The ambitious, bizarre novella titled "The Delirium" (pp. 65-149) has been disgorged by the twisted and feverish imagination of Erik T. Johnson, whose irreverent, occasionally philosophical, style spiked with morbid humour and sexual connotations, and his truly impressive command of the language, including expansive, quaint vocabulary (a dictionary comes in handy, especially in case of the deluge of medical terms) remind me of Jesse Bullington - may warrant a second reading, albeit not for the prudish.

"He was struck by the doctor's average-looking appearance. It was the man's most distinguishing feature. He had the suspicious anonymity of mail-order dildo packaging" (p. 78).
"A butcher-blocky, rectangular table nearly bisected the chamber. It was an orderly accretion of surplus adult smallpox coffins; unmodified infant coffins served as seating for the WYMIN [orphans], and when they sat, their chins barely cleared the table's edge. Lunch and dinner, the boys on either side were able to watch a convincing illusion of decapitated heads slurping ooze opposite them, as they ate their own" (p. 87).

The reader is transported to 1860s Manhattan Island and Connecticut countryside, and to a lesser extent to Kentucky in 1888, accompanying the central character, quack Harold Chapman's adventures in touting and experimenting with his omni-curative nostrum, which has the unexpected side effect of monstrous metamorphosis no one would bargain for. Other oddballs include a clairvoyant street urchin grown to be a vagabond named Perceval Raptus, the ventriloquist Daztgarham quadruplets suffering of phossy jaw and indulging in the perversion of bestiality, et al.

"The Remains" (pp. 151-219) by Adam P. Lewis has Saratoga Springs (NY?) of 1888 as background for the ordeals of the Chapman family. Doctor Myerburg is to battle the "torturing pestilence" Jane, dead wife of the paterfamilias, has become due to a curse of some kind, and who is hell-bent on reclaiming her family members from beyond the grave.

Wrong word forms and misspellings: bearing [sic: baring] his teeth - French p. 4, I'm taking the doc into [sic] see Maggie p. 13; he was laying [lying] on a thin mattress - Johnson p. 114, he enjoyed their attention, the easy [ease] with which he thrilled them with a mere head-nod p. 98; I laid [lay] on bed thinking - Lewis p. 180, All I could do was lay [lie] and watch p. 191, each laying [lying] in a mass of deflated skin p. 204, I coughed and spit [spat] p. 201, broken-off braches [branches] p. 187, jagged braches [sic] p. 197, All the clothes in the closest [closet] and dresser p. 203.
2 of 2 people found the following review helpful
5.0 out of 5 stars Strange, Compelling and Hallucinatory 8 May 2014
By John F.D. Taff - Published on
Format:Kindle Edition|Verified Purchase
I very much enjoyed this loosely tied-together series of novellas by Misters French, Johnson and Lewis. I blurbed the book and reiterate that if you want something phantasmagorically different, then read this. It's an enjoyable head spinner!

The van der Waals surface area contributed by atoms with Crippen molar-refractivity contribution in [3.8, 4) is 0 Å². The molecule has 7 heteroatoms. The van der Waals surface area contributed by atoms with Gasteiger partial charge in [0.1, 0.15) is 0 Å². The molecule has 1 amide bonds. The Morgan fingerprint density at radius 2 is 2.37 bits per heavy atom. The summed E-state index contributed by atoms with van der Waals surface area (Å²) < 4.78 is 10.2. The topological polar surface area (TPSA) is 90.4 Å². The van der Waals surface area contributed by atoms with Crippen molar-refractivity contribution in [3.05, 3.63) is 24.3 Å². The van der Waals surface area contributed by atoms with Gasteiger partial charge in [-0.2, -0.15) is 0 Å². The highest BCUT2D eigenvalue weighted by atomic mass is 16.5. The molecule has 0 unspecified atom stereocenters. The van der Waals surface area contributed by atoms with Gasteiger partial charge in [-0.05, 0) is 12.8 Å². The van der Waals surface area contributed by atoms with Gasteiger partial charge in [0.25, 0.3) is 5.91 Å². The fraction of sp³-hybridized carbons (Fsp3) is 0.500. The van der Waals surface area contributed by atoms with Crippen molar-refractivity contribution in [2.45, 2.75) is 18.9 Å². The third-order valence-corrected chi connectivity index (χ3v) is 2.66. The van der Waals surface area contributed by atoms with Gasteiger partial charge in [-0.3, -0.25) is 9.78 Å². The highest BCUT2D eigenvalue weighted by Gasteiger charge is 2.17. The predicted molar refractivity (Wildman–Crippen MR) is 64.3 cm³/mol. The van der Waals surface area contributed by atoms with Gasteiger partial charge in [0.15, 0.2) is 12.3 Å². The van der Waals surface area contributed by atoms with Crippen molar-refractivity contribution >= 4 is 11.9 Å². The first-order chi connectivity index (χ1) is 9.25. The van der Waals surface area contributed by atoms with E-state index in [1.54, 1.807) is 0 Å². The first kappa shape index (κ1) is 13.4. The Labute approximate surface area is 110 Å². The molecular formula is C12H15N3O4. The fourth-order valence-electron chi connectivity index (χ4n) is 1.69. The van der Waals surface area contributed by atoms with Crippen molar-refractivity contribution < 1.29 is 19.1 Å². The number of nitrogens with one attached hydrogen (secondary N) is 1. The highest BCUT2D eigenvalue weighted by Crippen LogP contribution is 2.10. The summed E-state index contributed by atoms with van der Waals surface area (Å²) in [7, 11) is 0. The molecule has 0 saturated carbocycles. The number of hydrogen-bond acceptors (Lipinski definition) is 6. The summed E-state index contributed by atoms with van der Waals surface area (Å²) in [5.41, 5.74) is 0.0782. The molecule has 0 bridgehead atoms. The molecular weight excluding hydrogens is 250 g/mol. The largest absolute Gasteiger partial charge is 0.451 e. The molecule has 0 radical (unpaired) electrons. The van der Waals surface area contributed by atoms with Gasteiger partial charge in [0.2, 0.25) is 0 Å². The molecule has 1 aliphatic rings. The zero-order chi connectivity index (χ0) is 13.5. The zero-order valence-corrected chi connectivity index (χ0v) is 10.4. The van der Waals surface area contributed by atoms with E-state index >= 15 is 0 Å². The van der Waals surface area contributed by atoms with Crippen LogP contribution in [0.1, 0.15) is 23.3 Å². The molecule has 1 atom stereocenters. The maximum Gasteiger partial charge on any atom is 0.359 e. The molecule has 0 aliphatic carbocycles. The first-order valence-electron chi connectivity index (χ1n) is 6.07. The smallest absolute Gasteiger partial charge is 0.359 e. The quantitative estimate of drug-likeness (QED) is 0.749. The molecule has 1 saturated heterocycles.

1 of 1 people found the following review helpful
4.0 out of 5 stars excellent combination 3 Jun. 2014
By Ian Welke - Published on
The Chapman Books is a series of three novellas, three separate stories that combine to tell the story of a cursed family in the second half of the nineteenth century and turn of the twentieth century.

The first part is the creepiest. The visions of the Pig Man nemesis got into my dreams after I read it. There’s an excellent mix here of the rational conflicting and overlapping with the supernatural. Stetson is a perfect character as our way into this story, having his view of the world challenged by his senses, and the events unfolding before him. The way in which he’s shocked and then rationalizes everything to fit into his understanding of the world around him paves the path for the reader to accept the story.

Usually when I read for pleasure I’m not happy if I have to reread or go over anything more than once. When I read for pleasure I’m not looking to be challenged. That said, I’m glad that I gave the second story another chance. The style at first was difficult for me to follow. My fault. Normally I read before I go to bed. This is something that’s meant to be read with a cup of coffee and the reader’s brain as addled and speedy as the prose, ready to make the fast jumps between the many ideas being presented on the page.

The back copy on the book says that the third story has a House of Usher feel, which I think is true (and also in a way true of the book as a whole). This story felt almost as dreamlike as the first, and was a nice way of wrapping up the combined work.

I think this is a great idea and I’d like to see more of these combinations: two or more novellas working together to tell a larger story. The individual parts are great. The sum of them is something greater still.